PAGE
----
In the earlier days of Libyan independence, the EU’s predecessor, the European Economic Community, even considered the North African country for accession negotiations. The newly independent Libya was weak and less assertive without strong foreign and defence policies which had a degree of independence. The EEC saw an opportunity to shape the new state to its own liking. However, when the late Muammar Gaddafi rose to power preaching a more assertive and independent regional role, Europe was not as friendly as it had been towards his predecessor. Relations cooled, giving way to hostility.
By the mid-1980s, Europe as a whole — even before the EU was born in its present form — was on a hostile track with Libya for different reasons. Individual European countries like France and Italy had their own independent, but competing, polices towards Libya. As the former colonial power, Italy was its gateway into the wider EU when Libya was under all sorts of international boycotts and embargos. The late French President Jacque Chirac was the first western leader to visit Gaddafi’s tent in Tripoli in 2004, inaugurating a new era in relations across the Mediterranean.
The current thaw in relations between Libya and the EU reminds me of the golden years of 2004-2011, when links between Tripoli, Brussels and individual EU capitals grew wider and deeper. We saw the red carpet rolled out for Gaddafi in Brussels, Lisbon, Madrid, Paris and, on many occasions, Rome. A steady stream of EU politicians, business people and government officials visited Tripoli seeking cooperation on security, economic and common migration matters.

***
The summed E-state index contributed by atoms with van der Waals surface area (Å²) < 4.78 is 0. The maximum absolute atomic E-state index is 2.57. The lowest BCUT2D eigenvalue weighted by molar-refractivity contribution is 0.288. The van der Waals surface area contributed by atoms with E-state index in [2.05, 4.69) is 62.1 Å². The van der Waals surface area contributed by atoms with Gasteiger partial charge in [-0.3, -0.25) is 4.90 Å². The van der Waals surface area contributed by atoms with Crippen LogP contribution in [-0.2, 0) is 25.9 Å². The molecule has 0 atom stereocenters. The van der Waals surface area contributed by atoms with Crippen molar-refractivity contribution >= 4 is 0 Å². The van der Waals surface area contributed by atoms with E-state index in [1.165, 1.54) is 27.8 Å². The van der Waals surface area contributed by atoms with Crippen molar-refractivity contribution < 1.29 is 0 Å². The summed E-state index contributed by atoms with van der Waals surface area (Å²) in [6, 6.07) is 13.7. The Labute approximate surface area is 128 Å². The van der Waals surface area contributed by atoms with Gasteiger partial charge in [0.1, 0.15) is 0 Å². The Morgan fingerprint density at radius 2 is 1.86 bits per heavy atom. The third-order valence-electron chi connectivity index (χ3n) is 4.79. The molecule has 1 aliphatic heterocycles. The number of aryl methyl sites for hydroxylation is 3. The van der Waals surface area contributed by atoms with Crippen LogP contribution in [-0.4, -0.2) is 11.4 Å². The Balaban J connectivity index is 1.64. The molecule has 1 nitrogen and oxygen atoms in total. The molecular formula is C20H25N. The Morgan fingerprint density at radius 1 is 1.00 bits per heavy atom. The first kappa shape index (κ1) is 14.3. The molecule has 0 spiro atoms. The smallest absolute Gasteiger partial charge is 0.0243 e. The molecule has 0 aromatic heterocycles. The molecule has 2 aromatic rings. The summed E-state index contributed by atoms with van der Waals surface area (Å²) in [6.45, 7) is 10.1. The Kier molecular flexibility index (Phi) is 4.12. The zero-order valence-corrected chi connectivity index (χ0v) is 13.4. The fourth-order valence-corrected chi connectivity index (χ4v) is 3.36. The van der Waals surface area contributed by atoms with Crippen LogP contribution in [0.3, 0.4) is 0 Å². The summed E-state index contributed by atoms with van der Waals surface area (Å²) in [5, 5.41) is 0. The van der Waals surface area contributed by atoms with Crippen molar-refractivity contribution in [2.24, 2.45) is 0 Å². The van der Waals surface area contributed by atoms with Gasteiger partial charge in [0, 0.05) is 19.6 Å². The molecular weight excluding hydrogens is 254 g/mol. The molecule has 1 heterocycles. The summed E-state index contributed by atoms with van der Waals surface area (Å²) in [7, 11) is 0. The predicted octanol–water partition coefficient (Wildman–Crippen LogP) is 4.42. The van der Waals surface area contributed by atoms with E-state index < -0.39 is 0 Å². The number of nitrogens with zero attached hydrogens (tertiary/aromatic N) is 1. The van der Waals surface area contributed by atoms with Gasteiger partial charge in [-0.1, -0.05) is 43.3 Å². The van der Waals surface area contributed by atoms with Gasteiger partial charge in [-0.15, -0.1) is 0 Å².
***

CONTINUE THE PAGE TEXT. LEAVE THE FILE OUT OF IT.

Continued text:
Libya has always been a target of successive European colonial waves; Libyan text books and collective memory are filled with the horrors of Italy’s brutal colonial occupation. The lack of a coherent EU foreign policy, independent of the US, for example, coupled with colonial ways of thinking, has always been a major obstacle to the development of an effective European Neighbourhood Policy.
This lack of a unified EU approach towards Libya manifested itself in violence when EU member states under the NATO umbrella queued up to bomb Libya in 2011 and topple Gaddafi. In essence, the EU as a bloc had no specific interests or policy objectives served by participating in the invasion of Libya a decade ago.
As it was ten years ago, Libya is still an important neighbour of the EU. The big difference is that in 2011 Libya was stable, peaceful and honouring its part of the bargain with the EU by cooperating fully with its powerful northern neighbour. It was a strategic error for Europe to stab Libya in the back and then wait ten years to try to undo the damage.
When EU countries act together in their dealings with Libya, it is generally beneficial for both sides of the Mediterranean. Competition between EU capitals with regard to Libya is bound to lead to failure.
Most importantly, a strong, stable and peaceful Libya benefits the EU; a weak, unstable and conflict-ridden Libya won’t. Individual EU countries like France and Italy are mistaken if they think that competition over influence and control in Libya does anyone any good. With the EU following a divergent policy it is failing. The resultant vacuum is being filled by countries like Turkey which are not necessarily the EU’s best friends these days.
MIDDLE EAST MONITOR – Mustafa Fetouri